As large amounts of working capital continue to be tied up in high inventory levels, which is often paired with slow reaction times to market changes, beverage company Coca-Cola Beverages South Africa (CCBSA) asserts that this prompts the warehousing and storage industry to reconsider the way in which products are stored, packed and distributed on an ongoing basis.
CCBSA warehouse services manager Yolandi Mitchell says it also prompts the industry to view the entire supply chain as an end-to-end strategic opportunity, rather than “siloed disciplines each driving its own metrics”.
“In an increasing competitive landscape, companies are required to spend a massive amount of money on market-facing activities while looking to substantially reduce costs in manufacturing or logistics disciplines to fund such activities,” comments Mitchell.
Moreover, she points out that to mitigate these challenges, it is necessary to understand the customer better, which will positively influence order patterns to bring discipline and smoothed activity to the supply chain.
She notes that customer collaboration in, for example, physical infrastructure changes at the point of delivery or adopting delivery times outside peak hours facilitate more efficient activity upwards in the supply chain, with a direct benefit in the warehouse.
“Engineering the supply chain from the customer backwards involves closely managing inventory velocity. The faster inventory moves from the production line to the customer, the less logistics buffers are needed, resulting in fewer warehouses, primary distribution trucks and forklifts, as well as less labour, less double handling,” she highlights.
Mitchell illustrates her point by stating that, in the beverage industry, manufacturing cost for every case is roughly half the cost of the logistics cost for every case.
The design should be to move from a supply- focused system design to a demand-focused system design, she comments.
Mitchell explains that the supply-focused system design entails establishing machine efficiencies that result in long production runs and high volumes of products having to be stored at a time. Whereas the demand-focused system design includes high-frequency product replenishment, which eliminates high inventory levels, subsequently leading to less warehouse space being required.
“In the demand-focused system design, a significant amount of investment is also made into manufacturing flexibility, where multiple changeovers between different product-runs drive reduced stock-keeping requirements and investments in working capital.
“Higher customer service is enabled, owing to a responsive manufacturing design that effectively enables production-to-demand,” Mitchell maintains.
She notes that the move towards managing a reduced number of mega sites, rather than a high number of smaller, fixed-cost-heavy facili- ties, paired with strategic third-party distribution partners, ensure better reaction time and quality of response to customer requirements.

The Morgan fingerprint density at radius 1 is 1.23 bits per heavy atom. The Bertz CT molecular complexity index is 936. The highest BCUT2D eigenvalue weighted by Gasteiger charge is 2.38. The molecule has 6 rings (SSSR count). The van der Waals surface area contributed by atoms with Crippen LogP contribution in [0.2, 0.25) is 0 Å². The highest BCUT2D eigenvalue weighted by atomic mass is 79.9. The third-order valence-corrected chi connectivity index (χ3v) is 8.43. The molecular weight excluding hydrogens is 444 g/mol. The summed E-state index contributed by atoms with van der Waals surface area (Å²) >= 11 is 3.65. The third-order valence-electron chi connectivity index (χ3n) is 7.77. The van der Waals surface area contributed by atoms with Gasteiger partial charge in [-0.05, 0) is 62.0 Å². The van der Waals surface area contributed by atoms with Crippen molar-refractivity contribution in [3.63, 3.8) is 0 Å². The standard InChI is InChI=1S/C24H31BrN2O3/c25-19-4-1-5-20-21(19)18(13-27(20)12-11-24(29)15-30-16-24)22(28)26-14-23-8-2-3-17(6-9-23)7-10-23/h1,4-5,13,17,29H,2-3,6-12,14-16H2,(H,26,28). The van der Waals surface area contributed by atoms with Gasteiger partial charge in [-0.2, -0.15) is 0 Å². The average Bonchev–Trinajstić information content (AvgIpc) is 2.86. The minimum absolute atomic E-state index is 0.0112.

This can be achieved only by creating the correct capability at mega sites, be it from an equipment, process design or a human resources point of view, she adds.
Mitchell points out that CCBSA set out to become the premier customer and market development company in South Africa. One of the key drivers behind this was to become highly efficient and flexible in the manufacturing and logistics industries.
CCBSA also sought to ensure that the correct product is available at the right time and at the right quality to respond to market requirements, she adds.
Mitchell illustrates that some of the key changes that the organisation implemented included investments in manufacturing to create mostly self-sufficient regions. This included excess manufacturing capacity to adapt to market changes while changing from long-run lengths to shorter product-cycle times.
She adds that other changes included upstream order management to deliver orders to the warehouse that can optimally use layer- picking equipment, as well as fixed-order cut-off times and dedicated customer delivery days.
“These changes were made because the organisation was experiencing declining margins and a turnaround strategy was needed. The requirement was a ‘whole-business’ change, ensuring that the business becomes more market facing, more responsive to customer requirements and more productive in its day-to-day operations,” Mitchell emphasises.
She points out that one of the tangible benefits as a result of the changes was reduced inventory levels – from 15 days on average to four days – with some core product produced daily and significant working capital saved.
“When setting out on the journey of agile lean logistics in support of excellent customer service, the sequence of implementation of the interrelated changes is of critical importance.”
However, she emphasises that it is not possible if the metrics in the individual departments supersede the overall goal of the organisation.
“One has to understand that an on-cost in one area might be necessary to allow for a bigger cost benefit in another. Breaking down the silos in the organisation is a critical success factor,” concludes Mitchell.